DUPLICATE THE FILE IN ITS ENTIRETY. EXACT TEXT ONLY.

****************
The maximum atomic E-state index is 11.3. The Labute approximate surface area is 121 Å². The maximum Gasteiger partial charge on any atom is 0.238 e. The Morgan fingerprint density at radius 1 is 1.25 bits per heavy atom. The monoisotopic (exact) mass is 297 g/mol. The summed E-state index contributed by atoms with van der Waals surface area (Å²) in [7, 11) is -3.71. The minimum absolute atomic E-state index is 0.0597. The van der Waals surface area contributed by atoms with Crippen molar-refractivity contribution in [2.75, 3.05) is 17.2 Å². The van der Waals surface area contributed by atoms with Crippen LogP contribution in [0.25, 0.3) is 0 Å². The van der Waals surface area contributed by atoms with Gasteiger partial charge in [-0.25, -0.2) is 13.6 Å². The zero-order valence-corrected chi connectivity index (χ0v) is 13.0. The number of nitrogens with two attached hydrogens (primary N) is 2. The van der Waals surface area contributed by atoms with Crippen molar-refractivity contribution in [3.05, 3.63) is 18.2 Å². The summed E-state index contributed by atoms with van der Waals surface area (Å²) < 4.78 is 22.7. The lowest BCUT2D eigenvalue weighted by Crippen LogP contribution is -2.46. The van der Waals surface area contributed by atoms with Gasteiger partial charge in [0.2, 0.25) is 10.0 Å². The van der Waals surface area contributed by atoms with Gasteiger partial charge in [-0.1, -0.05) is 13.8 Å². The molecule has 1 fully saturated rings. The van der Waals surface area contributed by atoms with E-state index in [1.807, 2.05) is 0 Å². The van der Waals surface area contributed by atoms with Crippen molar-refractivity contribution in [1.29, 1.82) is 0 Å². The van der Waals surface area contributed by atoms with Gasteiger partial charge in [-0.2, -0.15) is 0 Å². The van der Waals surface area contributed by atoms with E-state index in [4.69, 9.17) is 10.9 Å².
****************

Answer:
The maximum atomic E-state index is 11.3. The Labute approximate surface area is 121 Å². The maximum Gasteiger partial charge on any atom is 0.238 e. The Morgan fingerprint density at radius 1 is 1.25 bits per heavy atom. The monoisotopic (exact) mass is 297 g/mol. The summed E-state index contributed by atoms with van der Waals surface area (Å²) in [7, 11) is -3.71. The minimum absolute atomic E-state index is 0.0597. The van der Waals surface area contributed by atoms with Crippen molar-refractivity contribution in [2.75, 3.05) is 17.2 Å². The van der Waals surface area contributed by atoms with Crippen LogP contribution in [0.25, 0.3) is 0 Å². The van der Waals surface area contributed by atoms with Gasteiger partial charge in [-0.25, -0.2) is 13.6 Å². The zero-order valence-corrected chi connectivity index (χ0v) is 13.0. The number of nitrogens with two attached hydrogens (primary N) is 2. The van der Waals surface area contributed by atoms with Crippen molar-refractivity contribution in [3.05, 3.63) is 18.2 Å². The summed E-state index contributed by atoms with van der Waals surface area (Å²) < 4.78 is 22.7. The lowest BCUT2D eigenvalue weighted by Crippen LogP contribution is -2.46. The van der Waals surface area contributed by atoms with Gasteiger partial charge in [0.2, 0.25) is 10.0 Å². The van der Waals surface area contributed by atoms with Gasteiger partial charge in [-0.1, -0.05) is 13.8 Å². The molecule has 1 fully saturated rings. The van der Waals surface area contributed by atoms with E-state index in [1.807, 2.05) is 0 Å². The van der Waals surface area contributed by atoms with Crippen molar-refractivity contribution in [1.29, 1.82) is 0 Å². The van der Waals surface area contributed by atoms with Gasteiger partial charge in [-0.2, -0.15) is 0 Å². The van der Waals surface area contributed by atoms with E-state index in [4.69, 9.17) is 10.9 Å².